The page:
These studies support high efficacy of B/F/TAF as a switch option in different populations including continued viral suppression with baseline mutations.

It is unclear why results are being presented as observed rather than full intent-to-treat analyses, when at least both should be presented.

References

  1. Sax P et al. Switching to a single-tablet regimen bictegravir, emtricitabine, and tenofovir alafenamide (B/F/TAF) from dolutegravir (DTG) plus emtricitabine and either tenofovir alafenamide or tenofovir disoproxil fumarate (F/TAF or F/TDF). 10th IAS Conference on HIV Science. Mexico City, Mexico. 21–24 July 2019. Oral abstract MOAB0105.
    http://programme.ias2019.org/Abstract/Abstract/1225
  2. Acosta R et al. Keeping the pressure on archived NRTI resistance: Switching to bictegravir/emtricitabine/tenofovir alafenamide (B/F/TAF) triple therapy in study 4030. 10th IAS Conference on HIV Science. Mexico City, 21–24 July 2019. Poster abstract MOPEB241.
    http://programme.ias2019.org/Abstract/Abstract/3907
  3. Andreatta K et al. Previously undocumented preexisting resistance and maintenance of virologic suppression in HIV-1 RNA-suppressed patients switching to Bictegravir/Emtricitabine/Tenofovir Alafenamide (B/F/TAF). 10th IAS Conference on HIV Science. Mexico City, 21–24 July 2019. Poster abstract MOPEB243.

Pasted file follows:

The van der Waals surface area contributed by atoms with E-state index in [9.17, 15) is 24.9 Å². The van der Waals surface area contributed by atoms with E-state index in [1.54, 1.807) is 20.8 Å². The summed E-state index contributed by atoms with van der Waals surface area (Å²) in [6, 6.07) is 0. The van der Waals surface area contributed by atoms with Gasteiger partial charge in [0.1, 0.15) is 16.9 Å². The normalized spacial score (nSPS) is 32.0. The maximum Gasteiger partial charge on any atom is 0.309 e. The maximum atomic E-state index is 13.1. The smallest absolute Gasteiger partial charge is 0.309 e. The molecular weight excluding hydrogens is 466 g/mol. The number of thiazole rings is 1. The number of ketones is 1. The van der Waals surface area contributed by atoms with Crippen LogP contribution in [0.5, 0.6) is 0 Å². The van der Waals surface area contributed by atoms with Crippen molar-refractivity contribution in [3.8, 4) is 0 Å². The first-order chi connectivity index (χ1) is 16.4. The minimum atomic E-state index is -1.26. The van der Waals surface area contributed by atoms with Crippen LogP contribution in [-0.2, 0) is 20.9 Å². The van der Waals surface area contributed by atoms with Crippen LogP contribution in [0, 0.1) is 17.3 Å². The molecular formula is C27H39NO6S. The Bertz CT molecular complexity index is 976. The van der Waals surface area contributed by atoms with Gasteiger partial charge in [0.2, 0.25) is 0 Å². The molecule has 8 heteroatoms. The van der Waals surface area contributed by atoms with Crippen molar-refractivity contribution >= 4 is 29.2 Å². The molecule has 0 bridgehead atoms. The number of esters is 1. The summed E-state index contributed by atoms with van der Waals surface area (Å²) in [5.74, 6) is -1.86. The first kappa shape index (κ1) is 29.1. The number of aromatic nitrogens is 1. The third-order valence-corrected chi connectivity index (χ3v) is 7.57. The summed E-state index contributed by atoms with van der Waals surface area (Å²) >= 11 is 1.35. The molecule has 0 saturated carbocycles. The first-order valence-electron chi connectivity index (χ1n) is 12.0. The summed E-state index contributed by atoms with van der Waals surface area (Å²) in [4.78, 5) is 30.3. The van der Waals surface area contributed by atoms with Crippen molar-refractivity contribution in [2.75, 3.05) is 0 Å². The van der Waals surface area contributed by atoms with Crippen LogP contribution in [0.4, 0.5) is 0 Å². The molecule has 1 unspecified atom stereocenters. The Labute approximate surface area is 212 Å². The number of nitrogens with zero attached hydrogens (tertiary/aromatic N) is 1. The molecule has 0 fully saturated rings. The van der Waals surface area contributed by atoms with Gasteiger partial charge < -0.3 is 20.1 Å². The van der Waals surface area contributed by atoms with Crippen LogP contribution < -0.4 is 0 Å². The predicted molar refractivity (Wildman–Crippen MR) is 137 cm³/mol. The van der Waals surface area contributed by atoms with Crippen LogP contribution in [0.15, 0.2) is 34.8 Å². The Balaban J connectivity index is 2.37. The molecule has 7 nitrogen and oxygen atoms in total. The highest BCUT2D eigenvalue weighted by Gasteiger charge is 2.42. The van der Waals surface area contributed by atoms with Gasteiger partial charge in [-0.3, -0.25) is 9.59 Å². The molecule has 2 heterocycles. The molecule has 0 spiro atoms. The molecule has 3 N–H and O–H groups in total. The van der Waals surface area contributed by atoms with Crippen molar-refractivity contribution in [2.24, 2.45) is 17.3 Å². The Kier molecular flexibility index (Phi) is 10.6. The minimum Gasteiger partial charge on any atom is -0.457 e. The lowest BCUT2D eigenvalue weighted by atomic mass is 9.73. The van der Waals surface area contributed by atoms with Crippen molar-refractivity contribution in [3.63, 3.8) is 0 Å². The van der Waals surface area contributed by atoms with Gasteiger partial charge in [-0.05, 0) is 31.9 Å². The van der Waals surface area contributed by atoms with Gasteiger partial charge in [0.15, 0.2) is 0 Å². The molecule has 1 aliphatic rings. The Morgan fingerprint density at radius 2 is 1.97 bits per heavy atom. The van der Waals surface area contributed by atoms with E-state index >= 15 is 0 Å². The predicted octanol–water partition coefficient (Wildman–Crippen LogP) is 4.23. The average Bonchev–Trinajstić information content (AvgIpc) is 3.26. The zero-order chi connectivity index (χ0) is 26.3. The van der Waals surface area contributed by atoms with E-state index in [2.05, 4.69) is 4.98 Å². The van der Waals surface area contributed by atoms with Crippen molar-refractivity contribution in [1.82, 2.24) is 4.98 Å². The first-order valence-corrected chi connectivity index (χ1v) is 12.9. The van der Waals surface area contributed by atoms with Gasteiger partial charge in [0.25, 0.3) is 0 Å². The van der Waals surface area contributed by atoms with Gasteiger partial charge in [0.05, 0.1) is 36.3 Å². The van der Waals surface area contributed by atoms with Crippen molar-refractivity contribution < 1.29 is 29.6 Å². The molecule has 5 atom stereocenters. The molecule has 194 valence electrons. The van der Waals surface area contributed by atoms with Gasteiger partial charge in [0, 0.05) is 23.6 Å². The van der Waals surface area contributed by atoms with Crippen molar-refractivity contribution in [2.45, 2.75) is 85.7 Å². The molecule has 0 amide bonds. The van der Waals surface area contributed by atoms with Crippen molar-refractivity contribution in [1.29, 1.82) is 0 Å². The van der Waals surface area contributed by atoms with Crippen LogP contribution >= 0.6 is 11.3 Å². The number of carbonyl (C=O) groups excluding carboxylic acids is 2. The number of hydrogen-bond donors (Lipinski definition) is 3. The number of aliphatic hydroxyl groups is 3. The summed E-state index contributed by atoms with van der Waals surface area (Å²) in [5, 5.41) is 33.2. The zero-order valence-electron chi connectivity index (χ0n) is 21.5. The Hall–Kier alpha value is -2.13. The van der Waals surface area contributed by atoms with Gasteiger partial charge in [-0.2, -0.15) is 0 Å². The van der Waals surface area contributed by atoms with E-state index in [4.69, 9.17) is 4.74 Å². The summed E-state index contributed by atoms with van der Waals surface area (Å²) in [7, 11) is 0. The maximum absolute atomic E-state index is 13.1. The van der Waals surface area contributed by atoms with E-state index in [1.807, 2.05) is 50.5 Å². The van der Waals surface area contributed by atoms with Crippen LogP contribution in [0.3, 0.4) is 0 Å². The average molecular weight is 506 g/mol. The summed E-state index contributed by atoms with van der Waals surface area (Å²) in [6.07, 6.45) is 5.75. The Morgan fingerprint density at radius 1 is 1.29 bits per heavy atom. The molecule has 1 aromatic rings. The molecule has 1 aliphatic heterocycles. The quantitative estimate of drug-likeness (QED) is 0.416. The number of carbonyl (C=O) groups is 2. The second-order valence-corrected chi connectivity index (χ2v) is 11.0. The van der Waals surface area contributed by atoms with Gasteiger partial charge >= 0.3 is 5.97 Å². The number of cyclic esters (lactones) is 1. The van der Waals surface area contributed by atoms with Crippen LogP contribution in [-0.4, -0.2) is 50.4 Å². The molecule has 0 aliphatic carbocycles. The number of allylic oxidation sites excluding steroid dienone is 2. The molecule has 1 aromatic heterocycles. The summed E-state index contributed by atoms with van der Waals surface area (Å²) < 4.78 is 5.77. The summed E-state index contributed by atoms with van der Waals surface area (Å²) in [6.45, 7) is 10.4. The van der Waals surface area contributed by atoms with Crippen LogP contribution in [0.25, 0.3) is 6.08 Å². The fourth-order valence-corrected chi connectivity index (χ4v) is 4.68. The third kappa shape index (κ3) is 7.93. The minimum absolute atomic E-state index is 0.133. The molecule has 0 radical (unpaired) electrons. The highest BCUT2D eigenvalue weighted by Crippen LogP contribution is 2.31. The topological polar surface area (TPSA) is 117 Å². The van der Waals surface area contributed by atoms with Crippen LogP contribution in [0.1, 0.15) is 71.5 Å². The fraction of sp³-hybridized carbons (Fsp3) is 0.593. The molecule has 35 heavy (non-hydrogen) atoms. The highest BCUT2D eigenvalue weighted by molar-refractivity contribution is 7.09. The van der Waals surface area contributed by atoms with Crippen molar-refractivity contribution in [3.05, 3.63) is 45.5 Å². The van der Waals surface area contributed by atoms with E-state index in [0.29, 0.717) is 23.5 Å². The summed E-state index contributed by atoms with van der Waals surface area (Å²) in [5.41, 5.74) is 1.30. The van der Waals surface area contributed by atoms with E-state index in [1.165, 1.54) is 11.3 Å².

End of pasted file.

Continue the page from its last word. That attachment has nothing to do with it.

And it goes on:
http://programme.ias2019.org/Abstract/Abstract/721
  4. Acosta R et al. Low-frequency resistance variants in ART-naïve participants do not affect bictegravir/emtricitabine/tenofovir alafenamide (B/F/TAF) triple therapy treatment outcome. 10th IAS Conference on HIV Science. Mexico City, 21–24 July 2019. Poster abstract MOPEB242.
    http://programme.ias2019.org/Abstract/Abstract/3778
  5. Kityo C et al. Longer-term (96-week) efficacy and safety of switching to bictegravir/emtricitabine/tenofovir alafenamide (B/F/TAF) in women. 10th IAS Conference on HIV Science. Mexico City, Mexico. 21–24 July 2019. Oral abstract MOAB0106.
    http://programme.ias2019.org/Abstract/Abstract/1210
  6. Molina J-M et al.  A phase 3b, multicenter, open-label study switching from an Elvitegravir/Cobicistat/Emtricitabine/Tenofovir Alafenamide(E/C/F/TAF) or a Tenofovir disoproxil fumarate containing regimen to Bictegravir/Emtricitabine/Tenofovir Alafenamide (B/F/TAF) in virologically-suppressed, HIV-1 infected subjects aged ≥65 years. 10th IAS Conference on HIV Science. Mexico City, 21–24 July 2019. Poster abstract MOPEB238.
    http://programme.ias2019.org/Abstract/Abstract/1453